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Discussion Starter #1
Thinking of picking up an 81 spider in excellent condition, very low miles, one owner, etc... But the whole Spica issue is lurking in the back of my mind. Since replacement pumps are very hard to rebuild or find at this juncture, should I choose another vehicle with Bosch L or Montronic injection? Does anyone have anthing positive to say about Spica? Very few 81 models were even brought into the states, never mind that it was the last year that spica was used. I am looking for trouble later on down the road, or do I have a chance that this unit will hold up if it's continued to be maintained? The car has about 20K original miles, so I'm wondering if it's going to fail due to lack of use and the drying out of all rubber fittings, etc... ?

Are the 81's the least desireable of all spiders? I'd love a 94 late model, but they're pretty rare these days.
 

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if the car is in excellent condition then the SPICA should not give you any trouble. If the SPICA needs replacing, contact Wes Ingram of Ingram engineering and a re-built pump can be had for not too much money.

The real question should be in the overall condition of the car and if it suits your wants/needs. I say seek and buy your MOST desirable model and enjoy it to the fullest.
 

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Strack,

Your understanding of the SPICA is very outdated. Ingram Enterprises will rebuild your unit, or take it in for an exchange. They have been working on the SPICA system for several decades, and their rebuilds are better than when these were new, as they have worked out every potential failure and replaced it with material that will hold up pretty much forever. They also build very nice performance units. Do spend some time perusing through their web site, and also reading here on the BB. Start with the "stickys" and note that John Stewart (Roadtrip) is a heavy contributor to this Board.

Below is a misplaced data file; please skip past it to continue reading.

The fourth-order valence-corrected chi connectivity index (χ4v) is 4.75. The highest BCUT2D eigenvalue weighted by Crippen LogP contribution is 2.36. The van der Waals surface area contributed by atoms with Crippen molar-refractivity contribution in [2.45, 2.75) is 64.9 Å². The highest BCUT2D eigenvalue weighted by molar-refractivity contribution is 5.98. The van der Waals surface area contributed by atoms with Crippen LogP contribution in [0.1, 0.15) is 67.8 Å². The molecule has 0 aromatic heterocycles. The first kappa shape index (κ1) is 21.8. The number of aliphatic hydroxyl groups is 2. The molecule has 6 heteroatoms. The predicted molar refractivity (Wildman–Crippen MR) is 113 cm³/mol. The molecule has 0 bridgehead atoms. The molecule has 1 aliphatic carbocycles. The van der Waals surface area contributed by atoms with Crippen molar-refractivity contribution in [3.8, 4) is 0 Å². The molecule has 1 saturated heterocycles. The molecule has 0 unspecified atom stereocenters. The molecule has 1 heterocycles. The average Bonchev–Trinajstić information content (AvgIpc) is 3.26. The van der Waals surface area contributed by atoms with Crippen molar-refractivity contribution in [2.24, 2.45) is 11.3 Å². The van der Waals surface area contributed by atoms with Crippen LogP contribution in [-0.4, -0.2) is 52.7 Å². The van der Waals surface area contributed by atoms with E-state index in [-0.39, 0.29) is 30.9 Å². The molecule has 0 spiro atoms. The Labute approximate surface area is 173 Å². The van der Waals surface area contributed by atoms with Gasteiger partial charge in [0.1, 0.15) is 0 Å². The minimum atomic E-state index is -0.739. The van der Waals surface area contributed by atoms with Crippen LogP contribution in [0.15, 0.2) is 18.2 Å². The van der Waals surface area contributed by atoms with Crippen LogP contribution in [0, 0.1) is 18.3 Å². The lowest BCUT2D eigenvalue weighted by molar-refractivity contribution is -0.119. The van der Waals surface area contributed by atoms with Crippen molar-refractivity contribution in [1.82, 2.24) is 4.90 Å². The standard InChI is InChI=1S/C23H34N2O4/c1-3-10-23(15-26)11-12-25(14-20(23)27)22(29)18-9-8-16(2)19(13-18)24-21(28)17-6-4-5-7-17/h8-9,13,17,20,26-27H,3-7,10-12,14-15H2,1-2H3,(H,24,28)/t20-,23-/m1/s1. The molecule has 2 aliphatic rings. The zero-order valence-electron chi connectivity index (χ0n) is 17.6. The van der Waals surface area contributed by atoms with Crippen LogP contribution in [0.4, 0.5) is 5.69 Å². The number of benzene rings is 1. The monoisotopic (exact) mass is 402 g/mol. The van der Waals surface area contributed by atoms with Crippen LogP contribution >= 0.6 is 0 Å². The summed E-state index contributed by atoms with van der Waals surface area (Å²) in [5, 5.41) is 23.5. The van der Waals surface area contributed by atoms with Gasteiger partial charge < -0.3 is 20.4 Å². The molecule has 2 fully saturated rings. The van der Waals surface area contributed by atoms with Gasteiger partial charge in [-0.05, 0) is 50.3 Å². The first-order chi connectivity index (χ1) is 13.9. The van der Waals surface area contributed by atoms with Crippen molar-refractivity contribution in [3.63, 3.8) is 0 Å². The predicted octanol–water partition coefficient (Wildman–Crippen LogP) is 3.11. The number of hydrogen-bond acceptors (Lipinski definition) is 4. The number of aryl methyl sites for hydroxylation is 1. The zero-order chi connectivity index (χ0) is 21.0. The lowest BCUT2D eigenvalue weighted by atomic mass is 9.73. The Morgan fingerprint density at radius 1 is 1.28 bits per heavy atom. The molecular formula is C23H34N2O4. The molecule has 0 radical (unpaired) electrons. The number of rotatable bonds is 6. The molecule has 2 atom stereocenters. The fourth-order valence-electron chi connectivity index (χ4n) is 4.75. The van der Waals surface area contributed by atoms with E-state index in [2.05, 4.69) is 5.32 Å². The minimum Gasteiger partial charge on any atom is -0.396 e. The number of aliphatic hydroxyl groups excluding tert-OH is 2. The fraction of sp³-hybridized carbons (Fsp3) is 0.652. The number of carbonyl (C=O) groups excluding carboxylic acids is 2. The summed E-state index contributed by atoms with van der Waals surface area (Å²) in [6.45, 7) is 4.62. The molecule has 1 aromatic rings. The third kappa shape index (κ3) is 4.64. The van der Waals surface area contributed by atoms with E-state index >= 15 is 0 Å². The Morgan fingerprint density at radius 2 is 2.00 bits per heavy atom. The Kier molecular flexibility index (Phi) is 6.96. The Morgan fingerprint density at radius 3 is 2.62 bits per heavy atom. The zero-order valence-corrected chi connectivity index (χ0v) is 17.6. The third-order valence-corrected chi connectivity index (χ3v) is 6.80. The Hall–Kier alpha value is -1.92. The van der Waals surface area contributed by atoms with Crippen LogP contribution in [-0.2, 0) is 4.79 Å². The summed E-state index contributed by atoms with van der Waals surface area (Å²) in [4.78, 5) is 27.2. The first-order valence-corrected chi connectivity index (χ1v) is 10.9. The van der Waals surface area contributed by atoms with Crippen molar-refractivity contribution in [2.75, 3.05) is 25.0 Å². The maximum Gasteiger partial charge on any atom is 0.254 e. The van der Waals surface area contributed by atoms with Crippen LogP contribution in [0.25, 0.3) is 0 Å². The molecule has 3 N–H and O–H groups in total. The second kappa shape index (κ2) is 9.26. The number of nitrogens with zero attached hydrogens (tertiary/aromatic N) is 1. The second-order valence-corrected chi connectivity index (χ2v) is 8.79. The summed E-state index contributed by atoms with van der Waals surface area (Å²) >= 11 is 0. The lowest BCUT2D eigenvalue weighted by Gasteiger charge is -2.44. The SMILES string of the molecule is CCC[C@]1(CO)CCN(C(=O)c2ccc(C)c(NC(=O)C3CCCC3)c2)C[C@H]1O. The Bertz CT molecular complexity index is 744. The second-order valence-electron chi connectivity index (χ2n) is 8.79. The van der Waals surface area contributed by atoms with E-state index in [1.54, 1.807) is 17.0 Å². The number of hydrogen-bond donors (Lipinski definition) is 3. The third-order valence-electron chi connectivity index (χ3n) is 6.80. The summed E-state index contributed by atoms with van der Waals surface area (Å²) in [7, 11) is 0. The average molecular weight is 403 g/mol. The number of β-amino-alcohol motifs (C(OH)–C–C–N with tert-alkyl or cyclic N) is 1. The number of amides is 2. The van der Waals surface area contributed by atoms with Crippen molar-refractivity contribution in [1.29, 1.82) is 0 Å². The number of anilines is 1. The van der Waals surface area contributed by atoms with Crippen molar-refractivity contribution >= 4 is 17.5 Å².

I would also encourage you to search for threads that provide comments about the different Spiders for potential owners. Yes, the '81 Spider, in stock form is the most "de-tuned" model, since it's SPICA was purposely set-up with the monofarfalla to deliver less fuel. (We've come a long way since the days when emissions were a huge hurdle, and the way to jump over it was to deliver less gas into the combustion chamber.) The '81 does have a reputation for being the slowest, based on it's stock configuration, but the SPICA units are the same and the '81 SPICA can be set-up like in an earlier year. ('74 SPICA injected Spiders were the fastest in stock form, compared to any later car from '75 to '94.) I would never pass on an '81 Spider based solely on it's SPICA set-up.

As far as 1994 models, these were in fact left over '93 cars. Furthermore, to close out the traditional Spider line in an elegant manner, Alfa badged 200 of the Spiders to be sold in 1994 as Commemorative Editions.

Best regards,
 

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Although I agree with most of above comments. I'd ask you, where are you located? If you are in a restrictive smog-check area, altering the unique qualities of the 80-81 SPICA/engine set-up is not an option. The '81 has a more complex under the hood set-up from a maintenence perspective, compared to the earlier cars, without the gain in reliability of the later cars. So if you going to work on it yourself, more time and effort, if your mechanic does it, more $, and I'd think you'd have to find someone very knowledgable as it has certain unique subsystems. But it's still an ALFA Spider, if it really is only 20,000 miles, and bone dry rust free, that is a great thing. The 80-81 years are the least desirable (of a very desirable car), but if it is clean, solid and really original, not missing stuff, it would be worth considering. Stuff wears out, most any unrestored old cars will need freshening. Drive it, take it to a reliable specialist, get his/her opinion.
 

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Discussion Starter #5
Thanks- glad to hear that there are a few options for improving both performance of the spica editions as well as their reliability. I've been a Fiat, MG, Triumph driver for years and just now getting into Alfa. Sort of saved the best for last.. Is IAP still one of the better resources for parts? Mot too many Alfa dealers left who want to stock parts or offer service....